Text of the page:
Working for Kubrick seems to have been a somewhat frustrating experience for Raphael; it appears he came to regard his collaborator with a curious mixture of awe and exasperation. Though a great admirer of Kubrick's films, he finds the man himself a bit perplexing. Certainly the Kubrick who emerges from these pages is rather an odd duck. Sometimes he's garrulous, describing the logistics of shooting the battle scenes for "Paths of Glory" or his abortive experience working with Marlon Brando on "One-Eyed Jacks" (from which he was fired), and at others he's reticent to the point of being uncommunicative, causing Raphael to repeatedly complain that he won't tell him what he wants, but only what he doesn't like. Kubrick bombards Raphael with telephone calls and faxes, gets into long discussions about seemingly unrelated topics, and sometimes fixates on trivial details. (After noticing that the apartment of a character in Woody Allen's "Husbands and Wives" is "nice for moving cameras through but a little expensive for a guy [who] works for a publisher," he repeatedly warns Raphael not to make the apartment of their main character too grand for his perceived income level.) In the end, after urging Raphael to write in as much detail as he can, Kubrick cuts the script down to the barest possible outline, leading one to believe that he regards the scriptwriting process more as a means of getting the story straight in his head than anything else.

In retrospect, I suppose, it seems inevitable that Raphael, whose specialty is writing witty, well-observed studies of upper-middle-class mores, would clash temperamentally with Kubrick, whose style is more cool and cerebral and who is less interested in individual psychology than in moods and structures. In addition, Kubrick's working methods as a director — using the screenplay as a starting point and rebuilding his story on the shooting floor through a long and intensive series of rehearsals and improvisations — would appear antithetical to the sort of well-made script that is Raphael's forte.

Despite his complaints, however, Raphael does come to regard Kubrick as a friend, and though Eyes Wide Open is not without a touch of the resentment that's a constant subtheme of most screenwriters' memoirs (ever since the auteur theory enthroned the director as a given film's prime creator, most screenwriters tend to suspect the directors they work with of trying to steal credit for their work while simultaneously butchering it), it's still a brisk and fairly entertaining read, as well as an intriguing look into the mind of one of cinema's true originals.

Ian Toll

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Product Details

  • ISBN-13: 9780345437761
  • Publisher: Random House Publishing Group
  • Publication date: 6/22/1999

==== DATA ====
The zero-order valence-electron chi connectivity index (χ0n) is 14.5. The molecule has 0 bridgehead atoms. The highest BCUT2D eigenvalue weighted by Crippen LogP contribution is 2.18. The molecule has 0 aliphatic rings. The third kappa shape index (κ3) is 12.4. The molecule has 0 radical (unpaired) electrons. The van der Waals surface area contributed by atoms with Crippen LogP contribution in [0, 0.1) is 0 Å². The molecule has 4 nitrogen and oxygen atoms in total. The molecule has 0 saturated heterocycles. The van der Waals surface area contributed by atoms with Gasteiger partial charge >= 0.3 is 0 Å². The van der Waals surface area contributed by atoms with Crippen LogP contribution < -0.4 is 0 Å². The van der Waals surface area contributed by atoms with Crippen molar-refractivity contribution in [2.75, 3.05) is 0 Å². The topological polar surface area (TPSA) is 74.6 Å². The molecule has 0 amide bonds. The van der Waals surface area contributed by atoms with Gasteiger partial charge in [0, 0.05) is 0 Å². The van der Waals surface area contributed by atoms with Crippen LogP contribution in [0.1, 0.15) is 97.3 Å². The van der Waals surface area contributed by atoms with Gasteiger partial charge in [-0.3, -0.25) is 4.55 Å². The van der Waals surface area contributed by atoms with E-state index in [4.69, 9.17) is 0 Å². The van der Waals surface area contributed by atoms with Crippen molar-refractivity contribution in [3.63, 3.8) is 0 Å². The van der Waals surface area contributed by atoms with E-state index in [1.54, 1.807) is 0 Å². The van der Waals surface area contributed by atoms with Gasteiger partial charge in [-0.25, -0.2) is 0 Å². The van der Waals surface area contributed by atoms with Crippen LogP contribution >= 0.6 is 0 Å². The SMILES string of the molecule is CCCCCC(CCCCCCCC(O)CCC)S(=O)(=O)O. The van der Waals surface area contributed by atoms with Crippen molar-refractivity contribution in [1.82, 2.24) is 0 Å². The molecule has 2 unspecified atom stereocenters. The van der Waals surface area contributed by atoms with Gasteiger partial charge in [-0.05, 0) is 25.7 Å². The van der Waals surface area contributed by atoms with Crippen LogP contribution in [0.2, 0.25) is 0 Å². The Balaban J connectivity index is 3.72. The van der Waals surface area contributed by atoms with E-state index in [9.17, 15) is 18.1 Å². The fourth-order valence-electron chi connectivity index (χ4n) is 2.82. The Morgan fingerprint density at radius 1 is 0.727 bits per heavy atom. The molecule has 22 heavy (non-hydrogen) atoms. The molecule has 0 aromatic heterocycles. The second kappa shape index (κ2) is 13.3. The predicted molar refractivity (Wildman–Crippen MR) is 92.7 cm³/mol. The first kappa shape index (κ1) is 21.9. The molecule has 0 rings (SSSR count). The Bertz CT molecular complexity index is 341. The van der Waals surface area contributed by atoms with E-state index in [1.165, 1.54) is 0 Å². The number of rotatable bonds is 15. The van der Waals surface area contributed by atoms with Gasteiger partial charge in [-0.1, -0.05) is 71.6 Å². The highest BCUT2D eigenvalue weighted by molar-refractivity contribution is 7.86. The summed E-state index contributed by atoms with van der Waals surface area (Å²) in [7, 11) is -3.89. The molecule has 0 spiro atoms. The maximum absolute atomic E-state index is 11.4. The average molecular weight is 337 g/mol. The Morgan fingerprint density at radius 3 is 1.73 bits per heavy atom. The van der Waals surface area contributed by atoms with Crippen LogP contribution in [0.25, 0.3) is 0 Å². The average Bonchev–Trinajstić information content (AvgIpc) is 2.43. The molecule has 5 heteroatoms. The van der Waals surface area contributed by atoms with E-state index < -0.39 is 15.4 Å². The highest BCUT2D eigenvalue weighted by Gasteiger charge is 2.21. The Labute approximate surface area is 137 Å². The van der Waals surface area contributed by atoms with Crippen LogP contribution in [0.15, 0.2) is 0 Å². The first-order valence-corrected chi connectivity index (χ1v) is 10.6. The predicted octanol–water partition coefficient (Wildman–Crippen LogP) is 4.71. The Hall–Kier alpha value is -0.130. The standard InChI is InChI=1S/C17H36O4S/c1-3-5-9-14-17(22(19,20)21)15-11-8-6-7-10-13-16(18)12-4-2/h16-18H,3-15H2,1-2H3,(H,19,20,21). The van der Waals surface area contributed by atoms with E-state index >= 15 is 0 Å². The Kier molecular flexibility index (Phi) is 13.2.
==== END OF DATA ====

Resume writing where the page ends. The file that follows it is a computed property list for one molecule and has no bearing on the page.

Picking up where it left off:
• Pages: 190
  • Product dimensions: 5.50 (w) x 8.25 (h) x 0.59 (d)

Meet the Author

The American-born, British-educated writer Frederic Raphael is the author of nineteen novels and four short story collections, including Richard's Things, The Glittering Prizes, Oxbridge Blues, and most recently Coast to Coast, as well as the original screenplays for John Schlesinger's Darling, for which he won an Academy Award, and Stanley Donen's Two for the Road. He has adapted for the screen the works of Thomas Hardy (Far from the Madding Crowd), Iris Murdoch (A Severed Head), Henry James (Daisy Miller) and Arthur Schnitzler (Traumnovelle, filmed as Eyes Wide Shut). He is married with three children and divides his time between France and England.
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Interviews & Essays

On Friday, August 6th, barnesandnoble.com welcomed Frederic Raphael to discuss EYES WIDE OPEN.

Moderator: Welcome, Frederic Raphael! We are so pleased you could join us this afternoon from overseas to discuss your memoir, EYES WIDE OPEN, about the late director Stanley Kubrick and his last film. How are you?

Frederic Raphael: I am well, but somewhat thunderstruck because we have huge storms going on here, so if you hear crackles it is not my system but the world.


Moderator: How would you characterize your working relationship with Kubrick on the script for "Eyes Wide Shut?" Conciliatory or combative?

Frederic Raphael: I don't think that it was quite conciliatory, and it was not quite combative. When two people work together on a creative project, it is somewhat helpful if they don't get along too cozily. You can't play a game without a certain attack on both sides. There has to be some sort of rapport in the attack. You have to play the game so both of you come well out of it. You soon discover if your games suit each other, and if they don't, the thing is likely to collapse into rancor or just dullness.


Cameron Lone from NYC: Loved the movie and enjoyed your book. What storylines didn't make it into the film that you would have like to see but Kubrick didn't? And what made it into the film that you didn't like?